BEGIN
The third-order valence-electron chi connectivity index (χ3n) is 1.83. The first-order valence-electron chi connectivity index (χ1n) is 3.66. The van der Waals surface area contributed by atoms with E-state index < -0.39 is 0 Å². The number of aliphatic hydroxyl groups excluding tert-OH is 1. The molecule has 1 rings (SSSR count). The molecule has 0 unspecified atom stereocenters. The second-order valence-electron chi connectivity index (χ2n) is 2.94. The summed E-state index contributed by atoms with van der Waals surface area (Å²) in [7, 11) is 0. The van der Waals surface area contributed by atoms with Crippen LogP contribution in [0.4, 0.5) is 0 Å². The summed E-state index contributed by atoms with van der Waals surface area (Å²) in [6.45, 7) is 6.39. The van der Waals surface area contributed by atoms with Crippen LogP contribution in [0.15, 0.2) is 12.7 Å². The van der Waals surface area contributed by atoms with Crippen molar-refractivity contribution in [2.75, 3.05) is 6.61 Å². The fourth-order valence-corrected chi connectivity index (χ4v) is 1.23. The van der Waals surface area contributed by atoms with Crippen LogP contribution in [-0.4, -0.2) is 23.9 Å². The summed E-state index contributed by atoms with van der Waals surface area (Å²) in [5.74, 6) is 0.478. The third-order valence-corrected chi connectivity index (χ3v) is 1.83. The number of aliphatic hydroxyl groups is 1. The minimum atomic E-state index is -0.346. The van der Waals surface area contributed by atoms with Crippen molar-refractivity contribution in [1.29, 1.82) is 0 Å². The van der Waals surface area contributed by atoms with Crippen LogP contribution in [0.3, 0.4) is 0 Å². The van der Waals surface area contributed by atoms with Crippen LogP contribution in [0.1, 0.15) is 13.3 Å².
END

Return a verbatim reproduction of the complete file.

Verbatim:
The third-order valence-electron chi connectivity index (χ3n) is 1.83. The first-order valence-electron chi connectivity index (χ1n) is 3.66. The van der Waals surface area contributed by atoms with E-state index < -0.39 is 0 Å². The number of aliphatic hydroxyl groups excluding tert-OH is 1. The molecule has 1 rings (SSSR count). The molecule has 0 unspecified atom stereocenters. The second-order valence-electron chi connectivity index (χ2n) is 2.94. The summed E-state index contributed by atoms with van der Waals surface area (Å²) in [7, 11) is 0. The van der Waals surface area contributed by atoms with Crippen LogP contribution in [0.4, 0.5) is 0 Å². The summed E-state index contributed by atoms with van der Waals surface area (Å²) in [6.45, 7) is 6.39. The van der Waals surface area contributed by atoms with Crippen LogP contribution in [0.15, 0.2) is 12.7 Å². The van der Waals surface area contributed by atoms with Crippen molar-refractivity contribution in [2.75, 3.05) is 6.61 Å². The fourth-order valence-corrected chi connectivity index (χ4v) is 1.23. The van der Waals surface area contributed by atoms with Crippen LogP contribution in [-0.4, -0.2) is 23.9 Å². The summed E-state index contributed by atoms with van der Waals surface area (Å²) in [5.74, 6) is 0.478. The third-order valence-corrected chi connectivity index (χ3v) is 1.83. The number of aliphatic hydroxyl groups is 1. The minimum atomic E-state index is -0.346. The van der Waals surface area contributed by atoms with Crippen molar-refractivity contribution in [1.29, 1.82) is 0 Å². The van der Waals surface area contributed by atoms with Crippen LogP contribution in [0.3, 0.4) is 0 Å². The van der Waals surface area contributed by atoms with Crippen LogP contribution in [0.1, 0.15) is 13.3 Å².